What does our growing familiarity with Brutalism mean for our trust in government? Memory of these buildings first being erected is dissolving, and what is left is an appreciation and care for buildings that were once considered autocratic impositions. Will our trust in Brutalism become trust in these windowless centres for surveillance? One might argue that awareness of these buildings will create greater interest in their functions. Yet the large amount of Neo-Georgian architecture that is used to house telephone exchanges has masked their function because of our familiarity with the architectural style. Unfamiliar architecture is easily vilified.
Former Telephone Exchange at Baynard House, Blackfriars - Photo: Andreas Praefcke / CC BY (https://creativecommons.org/licenses/by/3.0)
This question of image is perhaps best illustrated in analogue by the recent questions as to whether Huawei can continue to operate in the UK because of the risk of Chinese surveillance. It is telling that no questions are asked about BT, or Vodafone or any other British telecommunications company, despite successive UK government’s clear collaborations with these sorts of companies as indicated by the 2014 Snowden documents regarding GCHQ and NSA surveillance (the NSA’s use of ‘partnerships’ being far more explicit, with Verizon and AT&T being named). The fallacy that people in Western democracies have far greater freedoms than people in countries with far more explicit surveillance only requires one slightly authoritarian government to be realised. Can we feel sure that here in the UK we aren’t on the other side of the door from one? As with architecture, the unfamiliar is vilified at the expense of the truth.
It would be a dream to have more accountability in these issues. Comparative bombshells like those released by the Citizens Commission to Investigate the FBI (as recalled masterfully by Johanna Hamilton in 1971) having tangible impacts. As a case in point, BlueLeaks, data leaked by anonymous regarding police conduct in the US, doesn’t appear to have resulted in much at all, despite its reaffirmation of the existence of a wide network of surveillance practices targeting innocent protestors.
A simple solution for the overly paranoid? Use Tor, a browser that hides what you're doing online so that while using it snoopers will only see that you are using Tor, not what you are searching/browsing on it. Otherwise keep on doing whatever it is you’re doing, just know Gary at GCHQ Cheltenham can very easily see your visits to the Kermit the Frog fansite.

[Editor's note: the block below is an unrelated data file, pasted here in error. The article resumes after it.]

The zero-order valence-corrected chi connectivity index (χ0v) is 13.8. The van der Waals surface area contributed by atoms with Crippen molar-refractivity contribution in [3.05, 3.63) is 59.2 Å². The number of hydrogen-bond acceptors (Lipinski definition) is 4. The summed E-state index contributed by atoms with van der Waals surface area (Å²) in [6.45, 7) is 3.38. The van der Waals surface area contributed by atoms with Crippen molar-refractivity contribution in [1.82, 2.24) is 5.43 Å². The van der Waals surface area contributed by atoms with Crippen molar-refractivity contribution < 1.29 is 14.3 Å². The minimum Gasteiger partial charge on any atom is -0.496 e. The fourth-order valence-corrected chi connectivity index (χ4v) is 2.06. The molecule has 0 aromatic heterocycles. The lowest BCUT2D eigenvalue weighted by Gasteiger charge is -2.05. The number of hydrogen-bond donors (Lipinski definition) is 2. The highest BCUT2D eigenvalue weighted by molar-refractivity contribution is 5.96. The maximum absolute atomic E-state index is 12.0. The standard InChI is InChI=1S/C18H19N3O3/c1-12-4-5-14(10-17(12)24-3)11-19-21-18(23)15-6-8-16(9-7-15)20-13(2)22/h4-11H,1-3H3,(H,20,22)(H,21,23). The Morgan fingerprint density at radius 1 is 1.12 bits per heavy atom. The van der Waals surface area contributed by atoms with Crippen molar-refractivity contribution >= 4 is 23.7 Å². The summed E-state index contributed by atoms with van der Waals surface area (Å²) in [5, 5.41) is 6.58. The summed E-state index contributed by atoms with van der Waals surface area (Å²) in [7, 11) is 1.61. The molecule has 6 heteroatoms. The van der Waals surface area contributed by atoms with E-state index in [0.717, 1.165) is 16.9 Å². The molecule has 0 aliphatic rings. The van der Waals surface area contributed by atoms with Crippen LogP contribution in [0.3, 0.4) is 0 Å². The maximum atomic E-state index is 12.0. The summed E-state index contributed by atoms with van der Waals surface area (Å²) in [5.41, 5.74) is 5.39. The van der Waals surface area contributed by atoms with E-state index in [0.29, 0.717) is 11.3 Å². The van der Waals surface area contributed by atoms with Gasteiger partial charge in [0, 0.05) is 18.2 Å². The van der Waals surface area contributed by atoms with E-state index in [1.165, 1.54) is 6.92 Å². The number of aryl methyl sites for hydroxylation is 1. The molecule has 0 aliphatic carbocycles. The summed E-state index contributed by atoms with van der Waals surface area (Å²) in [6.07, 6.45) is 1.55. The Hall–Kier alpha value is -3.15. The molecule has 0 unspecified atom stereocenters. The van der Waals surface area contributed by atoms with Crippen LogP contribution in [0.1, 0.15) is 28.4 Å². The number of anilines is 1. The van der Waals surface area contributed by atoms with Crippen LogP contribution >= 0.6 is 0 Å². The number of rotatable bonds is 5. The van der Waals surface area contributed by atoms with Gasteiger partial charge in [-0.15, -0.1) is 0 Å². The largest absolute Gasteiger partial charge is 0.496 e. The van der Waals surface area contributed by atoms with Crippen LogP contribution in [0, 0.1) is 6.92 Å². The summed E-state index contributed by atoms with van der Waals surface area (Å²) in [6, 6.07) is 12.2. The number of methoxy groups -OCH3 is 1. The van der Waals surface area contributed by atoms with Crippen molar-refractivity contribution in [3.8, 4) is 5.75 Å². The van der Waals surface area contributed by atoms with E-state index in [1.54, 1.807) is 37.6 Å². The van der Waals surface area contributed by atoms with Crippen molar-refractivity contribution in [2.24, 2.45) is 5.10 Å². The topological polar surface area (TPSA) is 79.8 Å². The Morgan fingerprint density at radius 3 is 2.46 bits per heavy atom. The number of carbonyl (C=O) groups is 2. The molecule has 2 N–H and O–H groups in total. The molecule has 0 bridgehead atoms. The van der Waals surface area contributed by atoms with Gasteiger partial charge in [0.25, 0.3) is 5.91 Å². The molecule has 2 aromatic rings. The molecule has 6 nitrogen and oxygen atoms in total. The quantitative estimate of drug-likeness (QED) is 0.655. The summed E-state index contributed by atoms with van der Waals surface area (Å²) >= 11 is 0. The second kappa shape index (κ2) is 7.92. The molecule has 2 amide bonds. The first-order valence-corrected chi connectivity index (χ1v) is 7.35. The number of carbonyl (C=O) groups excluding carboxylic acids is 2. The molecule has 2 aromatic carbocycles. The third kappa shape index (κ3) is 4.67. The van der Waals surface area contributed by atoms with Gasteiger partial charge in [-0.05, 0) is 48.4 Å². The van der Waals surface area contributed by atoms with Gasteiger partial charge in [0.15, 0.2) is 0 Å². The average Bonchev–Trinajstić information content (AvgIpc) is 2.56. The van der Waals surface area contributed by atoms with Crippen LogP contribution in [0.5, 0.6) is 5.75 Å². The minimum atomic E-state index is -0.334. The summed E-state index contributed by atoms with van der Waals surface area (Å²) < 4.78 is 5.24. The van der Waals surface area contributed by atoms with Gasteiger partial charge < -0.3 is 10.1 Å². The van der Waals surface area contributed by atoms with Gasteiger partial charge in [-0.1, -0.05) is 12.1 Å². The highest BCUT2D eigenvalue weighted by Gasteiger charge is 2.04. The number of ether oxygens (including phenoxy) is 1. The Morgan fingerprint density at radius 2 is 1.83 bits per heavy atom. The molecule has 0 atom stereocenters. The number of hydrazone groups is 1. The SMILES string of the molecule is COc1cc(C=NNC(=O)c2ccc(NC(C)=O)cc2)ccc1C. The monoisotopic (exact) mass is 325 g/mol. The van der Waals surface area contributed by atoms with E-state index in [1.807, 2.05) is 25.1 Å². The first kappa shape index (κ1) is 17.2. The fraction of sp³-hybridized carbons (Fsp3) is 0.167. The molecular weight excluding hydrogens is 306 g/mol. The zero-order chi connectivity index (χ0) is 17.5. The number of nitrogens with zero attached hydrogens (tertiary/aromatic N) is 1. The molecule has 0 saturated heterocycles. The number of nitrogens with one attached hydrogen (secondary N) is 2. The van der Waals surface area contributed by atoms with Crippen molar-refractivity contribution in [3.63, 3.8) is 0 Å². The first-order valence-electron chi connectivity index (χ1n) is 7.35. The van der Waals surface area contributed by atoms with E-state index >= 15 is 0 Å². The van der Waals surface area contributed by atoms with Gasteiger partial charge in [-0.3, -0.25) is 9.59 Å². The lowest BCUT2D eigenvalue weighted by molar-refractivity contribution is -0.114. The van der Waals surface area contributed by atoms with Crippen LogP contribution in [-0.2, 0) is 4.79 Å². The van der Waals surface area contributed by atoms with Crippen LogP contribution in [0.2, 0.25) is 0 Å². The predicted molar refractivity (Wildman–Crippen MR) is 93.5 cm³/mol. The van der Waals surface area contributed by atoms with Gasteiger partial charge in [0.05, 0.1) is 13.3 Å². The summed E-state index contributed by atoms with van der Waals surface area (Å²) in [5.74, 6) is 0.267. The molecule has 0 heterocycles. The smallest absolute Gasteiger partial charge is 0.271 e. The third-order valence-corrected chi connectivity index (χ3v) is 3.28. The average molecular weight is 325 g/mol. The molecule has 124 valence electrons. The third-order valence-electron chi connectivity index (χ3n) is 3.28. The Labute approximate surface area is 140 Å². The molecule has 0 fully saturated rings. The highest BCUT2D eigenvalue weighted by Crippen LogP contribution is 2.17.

RAF Rudloe Manor. Ark Data Centres' Masterplan for Spring Park Data Centre Campus, 8 miles north of Bath. Photo: Lifted from https://www.secret-bases.co.uk/secret4.htm?permalink=burlington , © Ark Data Centres
For those particularly interested in visiting buildings that are part of this surveillance infrastructure there are various resources that detail their locations. For telephone exchanges, using this exchange database in tandem with Google Maps yields a great deal granted you are able to spot a BT sign. And for wider surveillance practices one need go no further than Alan Turnbull’s brilliant Secret Bases site. Understanding the infrastructure of surveillance architecture must be a pillar to our comprehension of state surveillance and of surveillance capitalism, supplementing our opposition of shady conglomerates and nebulous state policy with a very physical enemy.
Lewis Duncan is a first BA student and a staff writer for the Courtauldian. After studying sculpture for a year, he wants to write about current artists and art in the city, capturing some of the art scene’s energy for Courtauldian readers. He will also be looking closely at his main interest, architecture. Having lived in London all his life, he knows the built environment can be difficult to navigate, but by sharing experiences, he believes we can unlock the city.